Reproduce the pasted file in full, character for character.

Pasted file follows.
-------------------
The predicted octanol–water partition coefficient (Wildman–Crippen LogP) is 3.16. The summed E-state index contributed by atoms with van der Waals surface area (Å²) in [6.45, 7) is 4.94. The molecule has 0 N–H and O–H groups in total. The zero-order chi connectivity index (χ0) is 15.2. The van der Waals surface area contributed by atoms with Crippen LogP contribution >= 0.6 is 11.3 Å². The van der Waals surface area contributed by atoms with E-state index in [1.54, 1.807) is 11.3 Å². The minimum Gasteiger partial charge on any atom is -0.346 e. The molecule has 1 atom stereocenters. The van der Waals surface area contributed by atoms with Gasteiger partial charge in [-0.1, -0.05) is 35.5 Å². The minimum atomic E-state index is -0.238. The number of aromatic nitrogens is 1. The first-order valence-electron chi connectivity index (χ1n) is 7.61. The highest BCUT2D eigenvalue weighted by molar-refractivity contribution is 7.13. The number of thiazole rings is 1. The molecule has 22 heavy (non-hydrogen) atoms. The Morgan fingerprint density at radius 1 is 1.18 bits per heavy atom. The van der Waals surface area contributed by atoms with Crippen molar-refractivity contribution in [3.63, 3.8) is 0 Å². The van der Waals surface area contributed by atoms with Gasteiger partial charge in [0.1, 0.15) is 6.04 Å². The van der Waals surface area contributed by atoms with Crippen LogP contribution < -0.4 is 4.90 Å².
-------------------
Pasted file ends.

The predicted octanol–water partition coefficient (Wildman–Crippen LogP) is 3.16. The summed E-state index contributed by atoms with van der Waals surface area (Å²) in [6.45, 7) is 4.94. The molecule has 0 N–H and O–H groups in total. The zero-order chi connectivity index (χ0) is 15.2. The van der Waals surface area contributed by atoms with Crippen LogP contribution >= 0.6 is 11.3 Å². The van der Waals surface area contributed by atoms with E-state index in [1.54, 1.807) is 11.3 Å². The minimum Gasteiger partial charge on any atom is -0.346 e. The molecule has 1 atom stereocenters. The van der Waals surface area contributed by atoms with Gasteiger partial charge in [-0.1, -0.05) is 35.5 Å². The minimum atomic E-state index is -0.238. The number of aromatic nitrogens is 1. The first-order valence-electron chi connectivity index (χ1n) is 7.61. The highest BCUT2D eigenvalue weighted by molar-refractivity contribution is 7.13. The number of thiazole rings is 1. The molecule has 22 heavy (non-hydrogen) atoms. The Morgan fingerprint density at radius 1 is 1.18 bits per heavy atom. The van der Waals surface area contributed by atoms with Crippen molar-refractivity contribution in [3.63, 3.8) is 0 Å². The van der Waals surface area contributed by atoms with Gasteiger partial charge in [0.1, 0.15) is 6.04 Å². The van der Waals surface area contributed by atoms with Crippen LogP contribution < -0.4 is 4.90 Å².